.- A labor board ruling has denied St. Xavier University’s religious exemption from federal organizing rules on the grounds that that the Catholic university is not sufficiently religious. Critics said the ruling, the second of its kind this year, may endanger the religious freedom of Catholic institutions.
“It’s a clear violation of religious liberty for a federal agency to even be asking the question of whether an institution is sufficiently Catholic. That’s a question for the Church to answer, not the National Labor Relations Board,” said Patrick J. Reilly, president of the Cardinal Newman Society.
He responded to the decision with a call for “a vigorous public and legal defense of the religious liberty of Catholic institutions” and “the complete and honest renewal of Catholic identity at colleges and universities.”
“Every Catholic needs to be engaged in this fight,” said Reilly, whose organization aims to renew and strengthen Catholic identity in Catholic higher education.
The Chicago office of the National Labor Relations Board on May 26 determined that St. Xavier University in Chicago “functions as a secular educational institution or university” for several reasons.
The board acknowledged the involvement of the Sisters of Mercy in the school and the Conference for Mercy Higher Education’s role as the university’s religious sponsor. However, it said the conference is not involved in the administration of the university “in a manner that creates a significant risk of constitutional infringement” and the university is not dependent on the Sisters of Mercy or the conference for funding.
The board cited the lack of any religious requirements or constraints on faculty and claimed that “Ex Corde Ecclesiae,” John Paul II’s 1990 apostolic constitution on Catholic universities, leaves faculty “unfettered with regard to imbuing… students and curriculum with Church doctrine or religion.” The board also cited the university’s mission to educate students irrespective of their religious beliefs.
Rejecting an exemption for the university on religious grounds, the board approved the petition from the St. Xavier University Adjunct Faculty Organization of the Illinois Educational Association-National Education Association, which sought to organize a union for adjunct faculty.
The university disagreed strongly with the ruling.
“The issue is whether the Catholic Church and the bishops get to determine our Catholic identity – or whether the NLRB gets to determine our Catholic identity,” St. Xavier University president Christine M. Wiseman said in a statement provided to CNA.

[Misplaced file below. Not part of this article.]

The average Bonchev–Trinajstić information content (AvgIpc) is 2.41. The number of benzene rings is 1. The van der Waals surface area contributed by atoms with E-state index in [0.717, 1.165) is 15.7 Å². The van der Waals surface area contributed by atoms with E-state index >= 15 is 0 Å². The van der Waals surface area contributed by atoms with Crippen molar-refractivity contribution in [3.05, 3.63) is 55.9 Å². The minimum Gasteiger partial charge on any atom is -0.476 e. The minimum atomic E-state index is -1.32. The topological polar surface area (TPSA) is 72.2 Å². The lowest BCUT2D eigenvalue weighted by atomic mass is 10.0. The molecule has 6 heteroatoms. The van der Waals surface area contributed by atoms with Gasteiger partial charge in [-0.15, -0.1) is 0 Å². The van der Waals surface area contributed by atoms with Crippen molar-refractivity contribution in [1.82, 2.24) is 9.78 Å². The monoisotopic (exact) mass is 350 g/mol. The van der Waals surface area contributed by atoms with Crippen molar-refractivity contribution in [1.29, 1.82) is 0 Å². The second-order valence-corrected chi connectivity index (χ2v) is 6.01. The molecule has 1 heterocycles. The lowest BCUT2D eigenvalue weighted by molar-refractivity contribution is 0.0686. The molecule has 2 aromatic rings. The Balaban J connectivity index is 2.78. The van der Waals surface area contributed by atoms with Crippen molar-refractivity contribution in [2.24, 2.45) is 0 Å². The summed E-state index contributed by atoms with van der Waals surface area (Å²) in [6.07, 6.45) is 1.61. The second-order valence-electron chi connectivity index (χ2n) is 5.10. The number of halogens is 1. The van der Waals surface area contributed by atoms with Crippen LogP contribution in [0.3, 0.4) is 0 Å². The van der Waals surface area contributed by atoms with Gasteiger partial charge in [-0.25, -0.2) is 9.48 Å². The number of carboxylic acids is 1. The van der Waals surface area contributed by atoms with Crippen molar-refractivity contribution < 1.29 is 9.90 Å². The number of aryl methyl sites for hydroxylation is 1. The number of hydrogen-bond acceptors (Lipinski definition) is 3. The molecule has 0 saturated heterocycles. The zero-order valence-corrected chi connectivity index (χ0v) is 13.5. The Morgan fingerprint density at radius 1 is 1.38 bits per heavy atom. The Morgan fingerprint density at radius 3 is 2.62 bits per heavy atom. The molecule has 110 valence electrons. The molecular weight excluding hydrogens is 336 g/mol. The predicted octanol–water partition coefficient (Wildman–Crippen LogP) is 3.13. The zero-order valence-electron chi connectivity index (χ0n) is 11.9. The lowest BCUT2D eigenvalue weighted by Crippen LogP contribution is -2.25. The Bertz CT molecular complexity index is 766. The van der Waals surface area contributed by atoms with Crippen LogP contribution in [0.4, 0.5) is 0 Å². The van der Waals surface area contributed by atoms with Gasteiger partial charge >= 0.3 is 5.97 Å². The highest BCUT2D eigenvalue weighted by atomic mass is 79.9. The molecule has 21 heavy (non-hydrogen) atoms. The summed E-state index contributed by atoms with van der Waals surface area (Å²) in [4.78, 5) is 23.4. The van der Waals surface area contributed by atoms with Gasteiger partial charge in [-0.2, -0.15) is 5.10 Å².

“This is an issue that could impact all religious institutions, and many of us are concerned,” she said.
Wiseman objected to the labor board’s attempt to exercise jurisdiction on the grounds it is an “undue burden” on the school’s free exercise of religion. She also noted disagreement between the labor board and the courts about the appropriate standard to determine whether the board has jurisdiction over a religiously-sponsored institution.
Wiseman argued that the labor board decision could affect all religious institutions, citing Illinois Education Association organizer Tom Suhrbur’s remarks.
Suhrbur told the publication Inside Higher Ed that if the decision stands it would open up “a lot of opportunities” not only at Catholic colleges but at all kinds of institutions that have ties to various churches.
The case is the second this year. In January the board approved a unionization effort at Manhattan College in New York City on the grounds the school was insufficiently religious.
Reilly said the case is “extremely important” because the labor board has twice been instructed by the federal appeals court to stop ruling that colleges are not sufficiently religious.
While the affected Catholic colleges should be able to win the decision on appeal, Reilly noted that the process is expensive and does not end the labor board’s “violation of religious freedom.” He suspected these cases will have to go to the Supreme Court to force the labor board to act “in a constitutional manner.”
Discussing the general state of Catholic academia, Reilly said it is not surprising that Catholic colleges and universities are getting pressure “on all sides” for “trying to be both secular and Catholic depending on the audience.”
“We’ve seen the pressure from the bishops to be more Catholic and now we’re seeing the pressure from the secularists to stop claiming exemptions as a religious institution if they’re not going to be really Catholic.”
According to Reilly, restrictions on religious schools have been “greatly exaggerated” by all sides in the debate on Catholic identity.
Those who defend secularization have wrongly argued that the process is necessary in order to receive federal funds and fairly compete with Catholic schools, while those who shun any federal aid have said the same.
While secularization measures may be “helpful” for obtaining state aid, this is “clearly not necessary with regard to federal funding,” he said.
Reilly said that the institutions praised in “The Newman Guide to Choosing a Catholic College” are “fully Catholic” and have no difficulty obtaining funding or participating in these programs, though he granted that there may be potential problems in the future “if strings are attached to federal aid.”